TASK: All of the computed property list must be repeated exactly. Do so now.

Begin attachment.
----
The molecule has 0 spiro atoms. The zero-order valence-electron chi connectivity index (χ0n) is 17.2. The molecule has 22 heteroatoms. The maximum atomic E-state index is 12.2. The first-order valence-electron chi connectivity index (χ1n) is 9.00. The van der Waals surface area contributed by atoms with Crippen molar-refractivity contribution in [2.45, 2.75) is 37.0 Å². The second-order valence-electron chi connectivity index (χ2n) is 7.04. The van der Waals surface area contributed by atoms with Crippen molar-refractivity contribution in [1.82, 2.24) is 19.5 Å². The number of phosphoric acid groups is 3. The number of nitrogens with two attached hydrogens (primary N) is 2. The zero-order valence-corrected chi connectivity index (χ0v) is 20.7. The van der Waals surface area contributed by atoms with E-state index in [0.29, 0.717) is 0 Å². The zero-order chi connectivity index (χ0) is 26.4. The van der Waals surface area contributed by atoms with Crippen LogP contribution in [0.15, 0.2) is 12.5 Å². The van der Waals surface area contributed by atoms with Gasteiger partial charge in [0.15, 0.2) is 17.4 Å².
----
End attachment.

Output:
The molecule has 0 spiro atoms. The zero-order valence-electron chi connectivity index (χ0n) is 17.2. The molecule has 22 heteroatoms. The maximum atomic E-state index is 12.2. The first-order valence-electron chi connectivity index (χ1n) is 9.00. The van der Waals surface area contributed by atoms with Crippen molar-refractivity contribution in [2.45, 2.75) is 37.0 Å². The second-order valence-electron chi connectivity index (χ2n) is 7.04. The van der Waals surface area contributed by atoms with Crippen molar-refractivity contribution in [1.82, 2.24) is 19.5 Å². The number of phosphoric acid groups is 3. The number of nitrogens with two attached hydrogens (primary N) is 2. The zero-order valence-corrected chi connectivity index (χ0v) is 20.7. The van der Waals surface area contributed by atoms with E-state index in [0.29, 0.717) is 0 Å². The zero-order chi connectivity index (χ0) is 26.4. The van der Waals surface area contributed by atoms with Crippen LogP contribution in [0.15, 0.2) is 12.5 Å². The van der Waals surface area contributed by atoms with Gasteiger partial charge in [0.15, 0.2) is 17.4 Å².